Imagine a skilled car mechanic distracted by his burning hatred for the transmissions of Hyundais. Imagine a talented surgeon blinded by how much he dislikes spleens. How good can that car mechanic and that surgeon truly be? More importantly, how much of a help to others can they be?
Of course, if a submission offends, you have every right to pass on reading it. But the path to becoming a better writer is paved by stones of understanding. Figuring out why something rubs you the wrong way, and what edges can be sanded so that rubbing isn’t so wrong, can only help.
What Matters Most
No one is born knowing the craft of writing. Like most worthwhile endeavors, it takes years of learning and years of practice to gain even a modicum of mastery. And that’s okay! You don’t have to have an MFA in creative writing or publishing credits to have worthwhile insight. Sometimes the most valuable feedback you can give an author is the one bit of knowledge only you know: how their writing made you feel.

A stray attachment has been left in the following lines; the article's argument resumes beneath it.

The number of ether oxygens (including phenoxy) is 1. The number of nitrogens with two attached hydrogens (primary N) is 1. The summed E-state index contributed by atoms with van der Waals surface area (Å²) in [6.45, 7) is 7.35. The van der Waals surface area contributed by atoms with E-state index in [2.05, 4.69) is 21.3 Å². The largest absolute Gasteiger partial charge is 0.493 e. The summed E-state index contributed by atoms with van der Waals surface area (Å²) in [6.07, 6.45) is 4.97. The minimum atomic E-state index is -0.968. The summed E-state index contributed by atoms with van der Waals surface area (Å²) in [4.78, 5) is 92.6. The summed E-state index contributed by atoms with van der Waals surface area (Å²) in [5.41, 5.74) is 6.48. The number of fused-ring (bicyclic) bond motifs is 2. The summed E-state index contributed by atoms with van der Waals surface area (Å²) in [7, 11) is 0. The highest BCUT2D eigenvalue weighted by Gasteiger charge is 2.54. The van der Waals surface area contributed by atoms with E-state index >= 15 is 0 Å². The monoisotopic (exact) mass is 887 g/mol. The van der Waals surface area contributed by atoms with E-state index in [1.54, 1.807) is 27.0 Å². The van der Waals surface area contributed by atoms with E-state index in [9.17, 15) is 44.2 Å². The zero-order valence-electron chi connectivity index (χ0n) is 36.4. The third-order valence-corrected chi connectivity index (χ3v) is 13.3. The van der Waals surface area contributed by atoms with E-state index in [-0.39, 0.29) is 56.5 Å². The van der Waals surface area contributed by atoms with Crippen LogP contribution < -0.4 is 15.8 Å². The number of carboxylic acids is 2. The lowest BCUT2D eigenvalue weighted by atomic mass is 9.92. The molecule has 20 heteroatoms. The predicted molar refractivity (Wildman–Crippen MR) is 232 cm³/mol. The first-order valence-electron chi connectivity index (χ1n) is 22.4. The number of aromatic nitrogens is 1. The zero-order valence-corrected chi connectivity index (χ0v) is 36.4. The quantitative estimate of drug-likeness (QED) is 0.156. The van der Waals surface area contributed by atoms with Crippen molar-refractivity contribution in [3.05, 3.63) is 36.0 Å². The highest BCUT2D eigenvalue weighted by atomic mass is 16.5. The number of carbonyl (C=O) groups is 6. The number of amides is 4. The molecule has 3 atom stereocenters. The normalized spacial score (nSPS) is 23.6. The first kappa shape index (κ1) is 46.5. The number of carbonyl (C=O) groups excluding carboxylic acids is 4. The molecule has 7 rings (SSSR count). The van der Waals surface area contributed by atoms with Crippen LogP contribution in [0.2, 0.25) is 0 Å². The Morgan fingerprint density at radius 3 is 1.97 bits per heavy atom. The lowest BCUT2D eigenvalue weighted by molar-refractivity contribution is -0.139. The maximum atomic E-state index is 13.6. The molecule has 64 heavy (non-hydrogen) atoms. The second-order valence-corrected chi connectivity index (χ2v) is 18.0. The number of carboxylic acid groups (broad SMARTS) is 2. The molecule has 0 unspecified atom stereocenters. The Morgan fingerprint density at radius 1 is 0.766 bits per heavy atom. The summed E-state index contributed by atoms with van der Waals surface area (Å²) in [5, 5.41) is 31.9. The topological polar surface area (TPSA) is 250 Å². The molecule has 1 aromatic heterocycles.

Just as focus groups are used to gauge reactions and iron out the most effective messaging for products and people, so too are writing groups used to gauge reactions–which makes how you feel about a particular piece of writing the most valuable bit of information you can give an author.
Often, those emotions you felt reading a submission, including any gut reactions, visceral feelings and the taste the ending left in your mouth, are what the author truly needs to hear. For it is within these reactions, feelings and tastes that a submission’s successes and shortcomings can be measured.